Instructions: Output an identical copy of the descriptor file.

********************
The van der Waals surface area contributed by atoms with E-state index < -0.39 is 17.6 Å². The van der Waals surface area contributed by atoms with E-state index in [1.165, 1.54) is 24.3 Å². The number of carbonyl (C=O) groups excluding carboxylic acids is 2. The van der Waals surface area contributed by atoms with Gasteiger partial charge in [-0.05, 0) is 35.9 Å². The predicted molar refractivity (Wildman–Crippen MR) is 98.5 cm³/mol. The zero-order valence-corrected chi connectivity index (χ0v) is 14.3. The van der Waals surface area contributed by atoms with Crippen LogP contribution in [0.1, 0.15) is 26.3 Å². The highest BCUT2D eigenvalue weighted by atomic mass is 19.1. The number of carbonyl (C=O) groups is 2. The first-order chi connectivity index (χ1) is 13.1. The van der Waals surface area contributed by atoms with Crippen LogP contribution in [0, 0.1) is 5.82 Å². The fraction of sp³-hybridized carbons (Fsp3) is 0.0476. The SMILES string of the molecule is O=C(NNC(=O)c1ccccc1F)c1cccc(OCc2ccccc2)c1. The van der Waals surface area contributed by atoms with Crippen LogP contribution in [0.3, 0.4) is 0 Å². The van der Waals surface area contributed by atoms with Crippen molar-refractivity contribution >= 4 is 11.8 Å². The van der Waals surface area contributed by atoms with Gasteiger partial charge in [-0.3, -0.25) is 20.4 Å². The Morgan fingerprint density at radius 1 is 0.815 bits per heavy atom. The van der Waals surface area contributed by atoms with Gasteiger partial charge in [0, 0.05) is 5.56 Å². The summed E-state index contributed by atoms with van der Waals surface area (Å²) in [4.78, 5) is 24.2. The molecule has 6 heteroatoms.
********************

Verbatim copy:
The van der Waals surface area contributed by atoms with E-state index < -0.39 is 17.6 Å². The van der Waals surface area contributed by atoms with E-state index in [1.165, 1.54) is 24.3 Å². The number of carbonyl (C=O) groups excluding carboxylic acids is 2. The van der Waals surface area contributed by atoms with Gasteiger partial charge in [-0.05, 0) is 35.9 Å². The predicted molar refractivity (Wildman–Crippen MR) is 98.5 cm³/mol. The zero-order valence-corrected chi connectivity index (χ0v) is 14.3. The van der Waals surface area contributed by atoms with Crippen LogP contribution in [0.1, 0.15) is 26.3 Å². The highest BCUT2D eigenvalue weighted by atomic mass is 19.1. The number of carbonyl (C=O) groups is 2. The first-order chi connectivity index (χ1) is 13.1. The van der Waals surface area contributed by atoms with Crippen LogP contribution in [0, 0.1) is 5.82 Å². The fraction of sp³-hybridized carbons (Fsp3) is 0.0476. The SMILES string of the molecule is O=C(NNC(=O)c1ccccc1F)c1cccc(OCc2ccccc2)c1. The van der Waals surface area contributed by atoms with Crippen LogP contribution in [0.3, 0.4) is 0 Å². The van der Waals surface area contributed by atoms with Crippen molar-refractivity contribution >= 4 is 11.8 Å². The van der Waals surface area contributed by atoms with Gasteiger partial charge in [-0.3, -0.25) is 20.4 Å². The Morgan fingerprint density at radius 1 is 0.815 bits per heavy atom. The van der Waals surface area contributed by atoms with Gasteiger partial charge in [0, 0.05) is 5.56 Å². The summed E-state index contributed by atoms with van der Waals surface area (Å²) in [4.78, 5) is 24.2. The molecule has 6 heteroatoms.